Researchers in communication studies have critically examined the push towards e-governance and its differential impacts on sectors of the population (Clement and Shade, 2007; Eubanks, 2018). In this paper, we examine recent attempts by the Canadian federal government to regulate the telecommunications industry and its deployment of online platforms to solicit public participation to inform policy-making. We argue that in the current conjuncture (Slack, 1996) these attempts at inclusion by digital means-only render absent the experiences of those older (Canadian) adults who are most in need of regulatory policies that promote accessibility, affordability and fairness in a digital world. Indeed, in a society such as ours where access to the digital world is unevenly distributed along the lines of age, education, literacy and income, consultations conducted online tend to over-represent those older adults who are socially and digitally-included (Sawchuk & Lafontaine, Forthcoming). In this paper, we discuss how community-based research practices have taught us that “age” is not simply as sociological variable, but how age and aging, conceived of intersectionally, may act as a critical standpoints (Harding, 1986, 2004; Haraway, 1988) to interrogate the techno-optimistic promises of governments. We underscore the role that researchers can play in developing complementary, alternative methodological approaches to involve older citizens in media policy-making to create social change in networked societies (Castells, 2001). In our present context, taking aging into account challenges discourses that assume that online consultations are ipso facto effective means to include the public in defining public policy.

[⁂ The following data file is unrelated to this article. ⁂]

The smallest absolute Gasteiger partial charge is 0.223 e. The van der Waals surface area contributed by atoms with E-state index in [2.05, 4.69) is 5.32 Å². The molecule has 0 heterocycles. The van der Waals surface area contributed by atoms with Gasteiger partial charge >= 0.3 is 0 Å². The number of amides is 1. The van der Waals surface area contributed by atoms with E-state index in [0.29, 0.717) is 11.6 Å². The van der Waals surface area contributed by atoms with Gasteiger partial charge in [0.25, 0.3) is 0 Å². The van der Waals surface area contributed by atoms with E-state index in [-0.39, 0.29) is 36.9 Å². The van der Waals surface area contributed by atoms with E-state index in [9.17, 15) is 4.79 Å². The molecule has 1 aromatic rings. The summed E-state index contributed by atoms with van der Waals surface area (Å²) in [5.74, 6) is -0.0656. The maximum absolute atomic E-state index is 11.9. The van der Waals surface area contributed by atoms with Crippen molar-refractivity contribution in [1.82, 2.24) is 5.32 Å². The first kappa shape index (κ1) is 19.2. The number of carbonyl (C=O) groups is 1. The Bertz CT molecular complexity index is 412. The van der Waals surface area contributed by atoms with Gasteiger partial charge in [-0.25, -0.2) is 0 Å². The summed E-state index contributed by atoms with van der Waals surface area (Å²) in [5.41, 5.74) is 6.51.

Intersectionality, Public policy, Public consultations, Digital inclusion, Media policy, Canada
Public Policy and Public Perspectives on Aging
Paper Presentation in a Themed Session
Associate Director, ACT, Communication Studies, Concordia University